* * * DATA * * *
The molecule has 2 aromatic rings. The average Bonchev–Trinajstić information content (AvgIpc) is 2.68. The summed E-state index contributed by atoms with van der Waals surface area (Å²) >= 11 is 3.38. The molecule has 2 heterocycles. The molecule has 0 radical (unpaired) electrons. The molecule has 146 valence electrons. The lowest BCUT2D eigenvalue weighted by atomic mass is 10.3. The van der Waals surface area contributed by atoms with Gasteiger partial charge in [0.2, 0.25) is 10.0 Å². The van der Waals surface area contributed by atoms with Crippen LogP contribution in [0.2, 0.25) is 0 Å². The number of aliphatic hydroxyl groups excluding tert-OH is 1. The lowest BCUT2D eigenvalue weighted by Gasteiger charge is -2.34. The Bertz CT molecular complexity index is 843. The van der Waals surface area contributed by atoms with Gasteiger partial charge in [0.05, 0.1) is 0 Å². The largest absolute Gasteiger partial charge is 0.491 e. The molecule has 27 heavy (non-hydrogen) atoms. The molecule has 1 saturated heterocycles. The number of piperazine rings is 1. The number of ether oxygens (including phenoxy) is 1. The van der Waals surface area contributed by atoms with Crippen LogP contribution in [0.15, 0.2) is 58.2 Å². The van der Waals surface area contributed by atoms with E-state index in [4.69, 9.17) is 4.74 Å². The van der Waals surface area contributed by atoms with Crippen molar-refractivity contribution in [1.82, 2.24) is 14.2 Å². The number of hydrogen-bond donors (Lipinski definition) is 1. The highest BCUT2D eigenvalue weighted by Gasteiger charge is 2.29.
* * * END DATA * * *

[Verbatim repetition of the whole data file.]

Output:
The molecule has 2 aromatic rings. The average Bonchev–Trinajstić information content (AvgIpc) is 2.68. The summed E-state index contributed by atoms with van der Waals surface area (Å²) >= 11 is 3.38. The molecule has 2 heterocycles. The molecule has 0 radical (unpaired) electrons. The molecule has 146 valence electrons. The lowest BCUT2D eigenvalue weighted by atomic mass is 10.3. The van der Waals surface area contributed by atoms with Gasteiger partial charge in [0.2, 0.25) is 10.0 Å². The van der Waals surface area contributed by atoms with Crippen LogP contribution in [0.2, 0.25) is 0 Å². The number of aliphatic hydroxyl groups excluding tert-OH is 1. The lowest BCUT2D eigenvalue weighted by Gasteiger charge is -2.34. The Bertz CT molecular complexity index is 843. The van der Waals surface area contributed by atoms with Gasteiger partial charge in [0.05, 0.1) is 0 Å². The largest absolute Gasteiger partial charge is 0.491 e. The molecule has 27 heavy (non-hydrogen) atoms. The molecule has 1 saturated heterocycles. The number of piperazine rings is 1. The number of ether oxygens (including phenoxy) is 1. The van der Waals surface area contributed by atoms with Crippen LogP contribution in [0.15, 0.2) is 58.2 Å². The van der Waals surface area contributed by atoms with E-state index in [4.69, 9.17) is 4.74 Å². The van der Waals surface area contributed by atoms with Crippen molar-refractivity contribution in [1.82, 2.24) is 14.2 Å². The number of hydrogen-bond donors (Lipinski definition) is 1. The highest BCUT2D eigenvalue weighted by Gasteiger charge is 2.29.